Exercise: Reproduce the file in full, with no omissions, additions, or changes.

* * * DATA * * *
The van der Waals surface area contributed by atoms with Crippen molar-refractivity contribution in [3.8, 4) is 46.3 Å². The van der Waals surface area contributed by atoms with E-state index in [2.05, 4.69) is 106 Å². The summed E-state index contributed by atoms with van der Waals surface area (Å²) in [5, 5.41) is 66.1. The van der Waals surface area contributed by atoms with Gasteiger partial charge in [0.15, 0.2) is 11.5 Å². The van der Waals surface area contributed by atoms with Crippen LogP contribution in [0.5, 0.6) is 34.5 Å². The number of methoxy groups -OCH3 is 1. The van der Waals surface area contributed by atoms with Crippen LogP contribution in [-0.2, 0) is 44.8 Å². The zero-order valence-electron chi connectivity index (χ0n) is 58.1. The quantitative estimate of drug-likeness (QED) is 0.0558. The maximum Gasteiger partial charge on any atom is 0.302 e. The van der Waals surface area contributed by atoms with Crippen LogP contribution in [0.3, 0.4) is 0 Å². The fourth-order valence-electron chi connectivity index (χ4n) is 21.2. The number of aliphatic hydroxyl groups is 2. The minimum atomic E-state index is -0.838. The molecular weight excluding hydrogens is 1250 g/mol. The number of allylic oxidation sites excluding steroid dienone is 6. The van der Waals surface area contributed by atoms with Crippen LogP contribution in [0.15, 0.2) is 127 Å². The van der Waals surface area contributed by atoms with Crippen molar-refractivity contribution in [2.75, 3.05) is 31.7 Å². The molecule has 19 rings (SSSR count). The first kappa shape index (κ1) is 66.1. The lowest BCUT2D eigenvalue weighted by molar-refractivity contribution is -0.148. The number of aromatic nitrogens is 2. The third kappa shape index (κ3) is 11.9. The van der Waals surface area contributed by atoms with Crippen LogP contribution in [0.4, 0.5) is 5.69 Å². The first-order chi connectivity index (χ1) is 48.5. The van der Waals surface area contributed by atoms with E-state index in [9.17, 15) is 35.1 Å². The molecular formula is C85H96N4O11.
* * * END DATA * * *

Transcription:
The van der Waals surface area contributed by atoms with Crippen molar-refractivity contribution in [3.8, 4) is 46.3 Å². The van der Waals surface area contributed by atoms with E-state index in [2.05, 4.69) is 106 Å². The summed E-state index contributed by atoms with van der Waals surface area (Å²) in [5, 5.41) is 66.1. The van der Waals surface area contributed by atoms with Gasteiger partial charge in [0.15, 0.2) is 11.5 Å². The van der Waals surface area contributed by atoms with Crippen LogP contribution in [0.5, 0.6) is 34.5 Å². The number of methoxy groups -OCH3 is 1. The van der Waals surface area contributed by atoms with Crippen LogP contribution in [-0.2, 0) is 44.8 Å². The zero-order valence-electron chi connectivity index (χ0n) is 58.1. The quantitative estimate of drug-likeness (QED) is 0.0558. The maximum Gasteiger partial charge on any atom is 0.302 e. The van der Waals surface area contributed by atoms with Crippen LogP contribution in [0.3, 0.4) is 0 Å². The fourth-order valence-electron chi connectivity index (χ4n) is 21.2. The number of aliphatic hydroxyl groups is 2. The minimum atomic E-state index is -0.838. The molecular weight excluding hydrogens is 1250 g/mol. The number of allylic oxidation sites excluding steroid dienone is 6. The van der Waals surface area contributed by atoms with Crippen LogP contribution in [0.15, 0.2) is 127 Å². The van der Waals surface area contributed by atoms with Crippen molar-refractivity contribution in [2.75, 3.05) is 31.7 Å². The molecule has 19 rings (SSSR count). The first kappa shape index (κ1) is 66.1. The lowest BCUT2D eigenvalue weighted by molar-refractivity contribution is -0.148. The number of aromatic nitrogens is 2. The third kappa shape index (κ3) is 11.9. The van der Waals surface area contributed by atoms with Crippen LogP contribution in [0.4, 0.5) is 5.69 Å². The first-order chi connectivity index (χ1) is 48.5. The van der Waals surface area contributed by atoms with E-state index in [9.17, 15) is 35.1 Å². The molecular formula is C85H96N4O11.